*divide 13 st from holder, plus 7 st picked up from the cast on, between 3 needles. knit in the round (in established colour pattern) until desired length (usually about 2 inches) then k the last 2 st on each needle together every round until 6 or so stitches are left. Tie them in like the mitten tips. You may have little holes where the thumb meets the mitten, but you can just sew these up later.

Work the same as left, but reversed.  Be careful where you put your pink margins (they should always be on the left side of the page, to look like real paper)

Go here: http://www.homestarrunner.com/tgsmenu.html and find your favourite Teen Girl Squad episode. When you see an image you want, right click and press print. You can't copy and paste them, so you have to be quick!
When you have the image you want, put it in front of you, grab some black embroidery thread and a wool needle and FREE HAND the cartoon onto the mitten. I KNOW THIS SOUNDS SCARY but it's actually easier than you think!! I tried everything before I free-handed it, but couldn't trace the image with any materials that would show up on the wool and not stain it.  I used loops for The Ugly One's hair, and just secured the loops with little stitches.

Get some thin elastic (I think I used 1/8 inch) and weave it through the rib on the inside of the mitten about a 1/4 inch from where the cuff meets the stocking stitch. Trace your mittens on paper, then cut this pattern out in fleece to make two sets of linings for your mittens. Make the fleece cuffs extra long so that you can fold them up after you've sewn the linings together to make a nice clean edge at the bottom of the mitten. Then, sew these fleece pieces together and insert these linings into the mittens (you don't have to turn the linings inside out, just put them straight in so that you put your hand into the "good side" when you wear your mittens. Make sure when you fold your cuffs up on the fleece that you fold them outwards so that the rough edge is between the fleece and the mitten.  You'll secure the two cuffs and folded edge together in the next step). Make sure your lining is properly fitted inside the mitten. The best way to check this is to try it on! Then, with leftover wool and a sharp wool needle, secure the lining to the mitten at the tip of the mitten, at the end of the thumb and several times in the cuff (this might be hard, because you have to push your needle through the knitted mitten and two layers of fleece (the fleece lining and the folded over fleece cuff). Tuck in any loose ends. Then, through the buttonhole, cut a hole in the fleece and sew the knitted button hole to the fleece buttonhole around the edge. THEN, knit a long string (4 st across) in garter stitch (knit both sides) to make your jk string, connect each end to buttons, and button them into the buttonholes on the mittens!! by the way, this hole buttonhole thing is optional, as you can just sew the string to the mittens if you want to.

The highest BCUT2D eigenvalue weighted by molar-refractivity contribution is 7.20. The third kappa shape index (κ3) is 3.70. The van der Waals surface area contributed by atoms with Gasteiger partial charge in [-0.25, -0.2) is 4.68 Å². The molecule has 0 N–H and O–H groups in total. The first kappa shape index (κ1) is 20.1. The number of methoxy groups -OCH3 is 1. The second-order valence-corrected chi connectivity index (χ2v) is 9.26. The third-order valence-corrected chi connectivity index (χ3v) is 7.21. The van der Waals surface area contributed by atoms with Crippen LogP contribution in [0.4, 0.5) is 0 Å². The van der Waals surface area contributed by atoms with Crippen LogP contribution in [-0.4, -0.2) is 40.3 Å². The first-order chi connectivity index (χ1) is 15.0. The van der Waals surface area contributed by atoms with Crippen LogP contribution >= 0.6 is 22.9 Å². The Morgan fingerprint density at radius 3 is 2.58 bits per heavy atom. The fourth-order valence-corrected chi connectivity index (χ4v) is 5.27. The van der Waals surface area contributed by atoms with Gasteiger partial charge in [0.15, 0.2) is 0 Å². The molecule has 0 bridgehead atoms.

I hope it wasn't ridiculously confusing.
« Last Edit: January 13, 2009 11:29:19 AM by jungrrl » THIS ROCKS   Logged
« Reply #1 on: January 12, 2006 07:16:54 AM »

Picture not loading!  Want to see mittens! 
What a freaking great idea:)  Good on ya!

Mickey McMickerson
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« Reply #2 on: January 12, 2006 07:18:15 AM »

Whoa, those are freaking awesome! (I just copied the link from "Properties" into my web browser to get to your blog). I can't believe how much they look like notebook paper! Did you embroider on the TGS with a regular needle and embroidery thread?

Some of these mornings and it won't be long
You're gonna wake up calling me and I'll be gone
« Reply #3 on: January 12, 2006 07:19:47 AM »

OMG, I am such a newbie. HOW DO I POST PICS??? haha!!!!
so cute it hurts...
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so cute it hurts

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« Reply #4 on: January 12, 2006 07:28:02 AM »

OMG! Those are ridiculously cool.


sugarkittycorsets.com ~ sugarstuff.com ~ sugarkitty.etsy.com
Mrs. Tberry
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« Reply #5 on: January 12, 2006 07:37:28 AM »

Kudos!  Excellent job!

I'm training with the Leukemia & Lymphoma Society's Team In Training to compete in the Lonestar Quarter Ironman Triathlon.

To help me battle this disease go to -
« Reply #6 on: January 12, 2006 07:38:11 AM »

Thanks! I used black embroidery thread. It's more durable than yarn, and is a lot less bulky. I just clicked and printed images from the cartoon (you can't copy and paste), printed them out and went from there.  The hardest part was deciding which cartoon to use!
« Reply #7 on: January 12, 2006 07:43:49 AM »

Aaw - fab -I see what you mean with regard to the lined paper - they look great and snuggly.

If you use windows XP then probably the easiest thing to do is download the free PowerToys resizer:


When you've installed it, right clicking on an image will give you an option to resize it.

« Reply #8 on: January 12, 2006 07:45:32 AM »

i love you!

« Reply #9 on: January 12, 2006 07:49:02 AM »

Good Jorb (to borrow from another section of H*R)...

So awesome!!

if you can't be a good example then you'll just have to be a horrible warning.